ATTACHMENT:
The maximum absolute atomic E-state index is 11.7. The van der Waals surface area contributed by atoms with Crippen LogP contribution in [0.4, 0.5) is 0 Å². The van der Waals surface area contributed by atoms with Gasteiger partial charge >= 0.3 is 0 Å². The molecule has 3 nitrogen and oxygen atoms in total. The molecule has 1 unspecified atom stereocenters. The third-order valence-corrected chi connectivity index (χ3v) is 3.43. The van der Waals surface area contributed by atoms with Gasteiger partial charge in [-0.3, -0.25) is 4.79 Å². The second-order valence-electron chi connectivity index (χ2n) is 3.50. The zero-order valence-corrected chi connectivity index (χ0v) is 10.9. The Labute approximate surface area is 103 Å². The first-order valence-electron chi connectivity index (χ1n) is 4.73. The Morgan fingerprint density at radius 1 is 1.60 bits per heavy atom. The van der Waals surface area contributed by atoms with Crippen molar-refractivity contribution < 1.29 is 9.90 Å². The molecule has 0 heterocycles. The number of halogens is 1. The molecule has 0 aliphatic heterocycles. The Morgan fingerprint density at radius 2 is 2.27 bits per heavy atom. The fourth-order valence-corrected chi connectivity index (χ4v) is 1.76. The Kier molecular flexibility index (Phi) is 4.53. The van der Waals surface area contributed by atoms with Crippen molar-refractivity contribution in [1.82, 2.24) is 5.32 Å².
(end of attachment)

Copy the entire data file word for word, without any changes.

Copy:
The maximum absolute atomic E-state index is 11.7. The van der Waals surface area contributed by atoms with Crippen LogP contribution in [0.4, 0.5) is 0 Å². The van der Waals surface area contributed by atoms with Gasteiger partial charge >= 0.3 is 0 Å². The molecule has 3 nitrogen and oxygen atoms in total. The molecule has 1 unspecified atom stereocenters. The third-order valence-corrected chi connectivity index (χ3v) is 3.43. The van der Waals surface area contributed by atoms with Gasteiger partial charge in [-0.3, -0.25) is 4.79 Å². The second-order valence-electron chi connectivity index (χ2n) is 3.50. The zero-order valence-corrected chi connectivity index (χ0v) is 10.9. The Labute approximate surface area is 103 Å². The first-order valence-electron chi connectivity index (χ1n) is 4.73. The Morgan fingerprint density at radius 1 is 1.60 bits per heavy atom. The van der Waals surface area contributed by atoms with Crippen molar-refractivity contribution < 1.29 is 9.90 Å². The molecule has 0 heterocycles. The number of halogens is 1. The molecule has 0 aliphatic heterocycles. The Morgan fingerprint density at radius 2 is 2.27 bits per heavy atom. The fourth-order valence-corrected chi connectivity index (χ4v) is 1.76. The Kier molecular flexibility index (Phi) is 4.53. The van der Waals surface area contributed by atoms with Crippen molar-refractivity contribution in [1.82, 2.24) is 5.32 Å².